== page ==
Reversal of gender differences in Educational Attainment – historical analysis of the West German Case

Becker, Rolf (2014). Reversal of gender differences in Educational Attainment – historical analysis of the West German Case. Educational research, 56(2), pp. 184-201. Routledge, Taylor & Francis 10.1080/00131881.2014.898914

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Background information: During the late 1970s and the early 1980s, West Germany witnessed a reversal of gender differences in educational attainment, as females began to outperform males. Purpose: The main objective was to analyse which processes were behind the reversal of gender differences in educational attainment after 1945. The theoretical reflections and empirical evidence presented for the US context by DiPrete and Buchmann (Gender-specific trends in the value of education and the emerging gender gap in college completion, Demography 43: 1–24, 2006) and Buchmann, DiPrete, and McDaniel (Gender inequalities in education, Annual Review of Sociology 34: 319–37, 2008) are considered and applied to the West German context. It is suggested that the reversal of gender differences is a consequence of the change in female educational decisions, which are mainly related to labour market opportunities and not, as sometimes assumed, a consequence of a ‘boy’s crisis’. Sample: Several databases, such as the German General Social Survey, the German Socio-economic Panel and the German Life History Study, are employed for the longitudinal analysis of the educational and occupational careers of birth cohorts born in the twentieth century. Design and methods: Changing patterns of eligibility for university studies are analysed for successive birth cohorts and gender. Binary logistic regressions are employed for the statistical modelling of the individuals’ achievement, educational decision and likelihood for social mobility – reporting average marginal effects (AME). Results: The empirical results suggest that women’s better school achievement being constant across cohorts does not contribute to the explanation of the reversal of gender differences in higher education attainment, but the increase of benefits for higher education explains the changing educational decisions of women regarding their transition to higher education. Conclusions: The outperformance of females compared with males in higher education might have been initialised by several social changes, including the expansion of public employment, the growing demand for highly qualified female workers in welfare and service areas, the increasing returns of women’s increased education and training, and the improved opportunities for combining family and work outside the home. The historical data show that, in terms of (married) women’s increased labour market opportunities and female life-cycle labour force participation, the raising rates of women’s enrolment in higher education were – among other reasons – partly explained by their rising access to service class positions across birth cohorts, and the rise of their educational returns in terms of wages and long-term employment.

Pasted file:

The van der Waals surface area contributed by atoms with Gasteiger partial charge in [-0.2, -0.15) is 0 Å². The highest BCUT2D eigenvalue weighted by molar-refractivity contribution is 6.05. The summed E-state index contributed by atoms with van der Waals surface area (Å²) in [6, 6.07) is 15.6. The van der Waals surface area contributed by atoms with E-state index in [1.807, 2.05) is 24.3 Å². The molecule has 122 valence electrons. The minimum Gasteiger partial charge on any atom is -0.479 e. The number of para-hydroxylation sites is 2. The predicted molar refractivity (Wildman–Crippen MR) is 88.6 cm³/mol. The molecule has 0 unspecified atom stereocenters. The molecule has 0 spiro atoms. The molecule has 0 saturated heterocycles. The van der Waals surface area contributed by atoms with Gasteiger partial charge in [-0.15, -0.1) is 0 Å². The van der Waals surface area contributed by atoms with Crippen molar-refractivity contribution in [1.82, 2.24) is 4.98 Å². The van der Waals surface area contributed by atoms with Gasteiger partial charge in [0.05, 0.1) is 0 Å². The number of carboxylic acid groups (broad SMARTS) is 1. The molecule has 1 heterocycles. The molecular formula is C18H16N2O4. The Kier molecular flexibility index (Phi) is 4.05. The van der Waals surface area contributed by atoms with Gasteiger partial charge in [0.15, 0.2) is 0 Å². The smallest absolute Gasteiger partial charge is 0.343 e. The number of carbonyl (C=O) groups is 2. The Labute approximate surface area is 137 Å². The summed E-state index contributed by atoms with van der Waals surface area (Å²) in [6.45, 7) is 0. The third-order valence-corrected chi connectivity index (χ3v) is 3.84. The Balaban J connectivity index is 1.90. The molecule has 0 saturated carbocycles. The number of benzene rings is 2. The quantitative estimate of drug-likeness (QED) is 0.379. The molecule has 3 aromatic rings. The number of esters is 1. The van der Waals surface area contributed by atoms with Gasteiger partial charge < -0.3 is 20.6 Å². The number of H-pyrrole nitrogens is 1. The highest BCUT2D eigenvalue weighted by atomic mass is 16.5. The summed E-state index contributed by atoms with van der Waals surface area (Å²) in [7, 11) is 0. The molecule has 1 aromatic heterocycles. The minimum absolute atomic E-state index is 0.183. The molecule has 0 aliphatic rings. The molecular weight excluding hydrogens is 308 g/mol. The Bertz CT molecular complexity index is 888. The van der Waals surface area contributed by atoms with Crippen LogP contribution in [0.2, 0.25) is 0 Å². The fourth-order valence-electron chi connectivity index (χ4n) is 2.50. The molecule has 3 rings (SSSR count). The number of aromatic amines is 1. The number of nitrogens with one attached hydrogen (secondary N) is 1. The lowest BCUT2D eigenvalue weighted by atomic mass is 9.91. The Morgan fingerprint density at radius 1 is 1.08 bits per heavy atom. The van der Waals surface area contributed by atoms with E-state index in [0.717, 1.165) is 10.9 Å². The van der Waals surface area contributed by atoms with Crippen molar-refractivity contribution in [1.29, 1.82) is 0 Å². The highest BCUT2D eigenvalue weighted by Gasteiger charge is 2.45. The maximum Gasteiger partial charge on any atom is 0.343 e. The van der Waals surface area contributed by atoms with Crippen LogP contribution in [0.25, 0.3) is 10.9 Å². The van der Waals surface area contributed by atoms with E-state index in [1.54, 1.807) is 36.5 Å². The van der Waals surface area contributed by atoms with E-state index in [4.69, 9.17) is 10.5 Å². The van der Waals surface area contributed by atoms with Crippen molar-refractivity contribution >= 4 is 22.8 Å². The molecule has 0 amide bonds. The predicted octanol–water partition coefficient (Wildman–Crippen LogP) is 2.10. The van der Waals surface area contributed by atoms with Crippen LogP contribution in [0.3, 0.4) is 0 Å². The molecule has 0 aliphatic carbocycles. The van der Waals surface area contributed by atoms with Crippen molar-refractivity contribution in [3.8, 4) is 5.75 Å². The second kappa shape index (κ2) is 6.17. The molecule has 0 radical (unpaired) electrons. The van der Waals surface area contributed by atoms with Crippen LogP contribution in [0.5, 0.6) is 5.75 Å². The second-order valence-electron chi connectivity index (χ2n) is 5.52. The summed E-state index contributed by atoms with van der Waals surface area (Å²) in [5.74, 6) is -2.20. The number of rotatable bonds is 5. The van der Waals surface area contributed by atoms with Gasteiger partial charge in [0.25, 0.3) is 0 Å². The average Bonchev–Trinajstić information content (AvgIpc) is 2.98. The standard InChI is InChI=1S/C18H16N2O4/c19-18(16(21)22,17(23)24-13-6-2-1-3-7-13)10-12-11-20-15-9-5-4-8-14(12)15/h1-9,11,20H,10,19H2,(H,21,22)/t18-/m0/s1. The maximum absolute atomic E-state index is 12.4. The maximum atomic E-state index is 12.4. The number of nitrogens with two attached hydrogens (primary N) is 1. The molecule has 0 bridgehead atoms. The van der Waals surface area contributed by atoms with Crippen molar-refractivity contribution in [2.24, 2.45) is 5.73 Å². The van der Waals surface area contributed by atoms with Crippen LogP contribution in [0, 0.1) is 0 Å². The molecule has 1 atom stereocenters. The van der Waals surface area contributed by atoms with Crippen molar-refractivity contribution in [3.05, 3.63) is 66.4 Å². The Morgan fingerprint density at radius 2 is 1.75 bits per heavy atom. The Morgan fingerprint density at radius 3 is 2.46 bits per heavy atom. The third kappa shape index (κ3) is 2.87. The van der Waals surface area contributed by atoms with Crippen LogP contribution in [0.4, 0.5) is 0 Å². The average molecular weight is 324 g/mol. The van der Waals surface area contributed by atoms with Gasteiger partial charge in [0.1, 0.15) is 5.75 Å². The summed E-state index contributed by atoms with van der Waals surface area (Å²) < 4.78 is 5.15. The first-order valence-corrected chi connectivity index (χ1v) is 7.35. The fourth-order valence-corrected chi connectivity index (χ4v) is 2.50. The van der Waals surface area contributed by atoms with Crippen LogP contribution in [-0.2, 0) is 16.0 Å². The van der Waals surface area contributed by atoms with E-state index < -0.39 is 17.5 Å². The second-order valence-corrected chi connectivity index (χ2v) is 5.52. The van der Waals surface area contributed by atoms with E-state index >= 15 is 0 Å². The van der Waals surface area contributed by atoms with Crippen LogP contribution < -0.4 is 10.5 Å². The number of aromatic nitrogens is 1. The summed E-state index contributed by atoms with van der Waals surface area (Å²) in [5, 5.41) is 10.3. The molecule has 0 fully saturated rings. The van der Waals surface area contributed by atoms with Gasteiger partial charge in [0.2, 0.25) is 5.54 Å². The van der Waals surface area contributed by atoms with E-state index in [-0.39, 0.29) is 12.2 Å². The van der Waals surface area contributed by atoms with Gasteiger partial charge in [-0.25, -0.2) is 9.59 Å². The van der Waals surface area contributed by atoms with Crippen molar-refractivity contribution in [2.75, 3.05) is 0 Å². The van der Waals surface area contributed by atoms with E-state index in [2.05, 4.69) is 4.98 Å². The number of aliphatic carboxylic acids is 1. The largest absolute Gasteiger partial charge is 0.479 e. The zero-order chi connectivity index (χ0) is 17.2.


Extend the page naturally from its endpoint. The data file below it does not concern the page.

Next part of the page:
Item Type:

Journal Article (Original Article)


07 Faculty of Human Sciences > Institute of Education > Sociology of Education

UniBE Contributor:

Becker, Rolf


300 Social sciences, sociology & anthropology > 370 Education
300 Social sciences, sociology & anthropology




Routledge, Taylor & Francis




Rolf Becker

Date Deposited:

06 Mar 2015 07:49

Last Modified:

22 May 2019 13:57

Publisher DOI:


Uncontrolled Keywords:

reversal of gender differences, inequality of educational opportunity, educational attainment, achievement, primary and secondary effects, returns to education


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